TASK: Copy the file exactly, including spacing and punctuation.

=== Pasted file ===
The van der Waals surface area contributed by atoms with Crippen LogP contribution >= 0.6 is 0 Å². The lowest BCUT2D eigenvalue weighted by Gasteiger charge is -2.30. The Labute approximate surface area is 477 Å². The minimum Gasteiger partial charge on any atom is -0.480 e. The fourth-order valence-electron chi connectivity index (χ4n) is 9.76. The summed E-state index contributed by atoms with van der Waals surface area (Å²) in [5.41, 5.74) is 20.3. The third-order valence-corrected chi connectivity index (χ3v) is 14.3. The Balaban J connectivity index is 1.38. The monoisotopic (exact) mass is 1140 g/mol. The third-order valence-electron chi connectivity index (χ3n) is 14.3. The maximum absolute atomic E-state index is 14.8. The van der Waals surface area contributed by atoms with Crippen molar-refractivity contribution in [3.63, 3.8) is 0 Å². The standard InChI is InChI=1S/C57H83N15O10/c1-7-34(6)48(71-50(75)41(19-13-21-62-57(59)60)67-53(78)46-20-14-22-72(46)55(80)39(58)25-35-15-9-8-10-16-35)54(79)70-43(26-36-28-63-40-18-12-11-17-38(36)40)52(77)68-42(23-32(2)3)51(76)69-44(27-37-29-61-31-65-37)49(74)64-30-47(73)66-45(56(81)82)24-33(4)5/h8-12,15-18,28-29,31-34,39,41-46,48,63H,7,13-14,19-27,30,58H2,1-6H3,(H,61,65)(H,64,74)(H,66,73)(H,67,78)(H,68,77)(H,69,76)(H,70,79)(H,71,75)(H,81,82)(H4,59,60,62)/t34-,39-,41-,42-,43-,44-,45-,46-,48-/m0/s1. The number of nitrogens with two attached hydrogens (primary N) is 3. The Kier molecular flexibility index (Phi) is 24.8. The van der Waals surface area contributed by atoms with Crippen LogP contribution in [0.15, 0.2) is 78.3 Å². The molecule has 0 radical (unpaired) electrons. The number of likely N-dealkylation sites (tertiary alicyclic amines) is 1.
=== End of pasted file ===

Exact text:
The van der Waals surface area contributed by atoms with Crippen LogP contribution >= 0.6 is 0 Å². The lowest BCUT2D eigenvalue weighted by Gasteiger charge is -2.30. The Labute approximate surface area is 477 Å². The minimum Gasteiger partial charge on any atom is -0.480 e. The fourth-order valence-electron chi connectivity index (χ4n) is 9.76. The summed E-state index contributed by atoms with van der Waals surface area (Å²) in [5.41, 5.74) is 20.3. The third-order valence-corrected chi connectivity index (χ3v) is 14.3. The Balaban J connectivity index is 1.38. The monoisotopic (exact) mass is 1140 g/mol. The third-order valence-electron chi connectivity index (χ3n) is 14.3. The maximum absolute atomic E-state index is 14.8. The van der Waals surface area contributed by atoms with Crippen molar-refractivity contribution in [3.63, 3.8) is 0 Å². The standard InChI is InChI=1S/C57H83N15O10/c1-7-34(6)48(71-50(75)41(19-13-21-62-57(59)60)67-53(78)46-20-14-22-72(46)55(80)39(58)25-35-15-9-8-10-16-35)54(79)70-43(26-36-28-63-40-18-12-11-17-38(36)40)52(77)68-42(23-32(2)3)51(76)69-44(27-37-29-61-31-65-37)49(74)64-30-47(73)66-45(56(81)82)24-33(4)5/h8-12,15-18,28-29,31-34,39,41-46,48,63H,7,13-14,19-27,30,58H2,1-6H3,(H,61,65)(H,64,74)(H,66,73)(H,67,78)(H,68,77)(H,69,76)(H,70,79)(H,71,75)(H,81,82)(H4,59,60,62)/t34-,39-,41-,42-,43-,44-,45-,46-,48-/m0/s1. The number of nitrogens with two attached hydrogens (primary N) is 3. The Kier molecular flexibility index (Phi) is 24.8. The van der Waals surface area contributed by atoms with Crippen LogP contribution in [0.15, 0.2) is 78.3 Å². The molecule has 0 radical (unpaired) electrons. The number of likely N-dealkylation sites (tertiary alicyclic amines) is 1.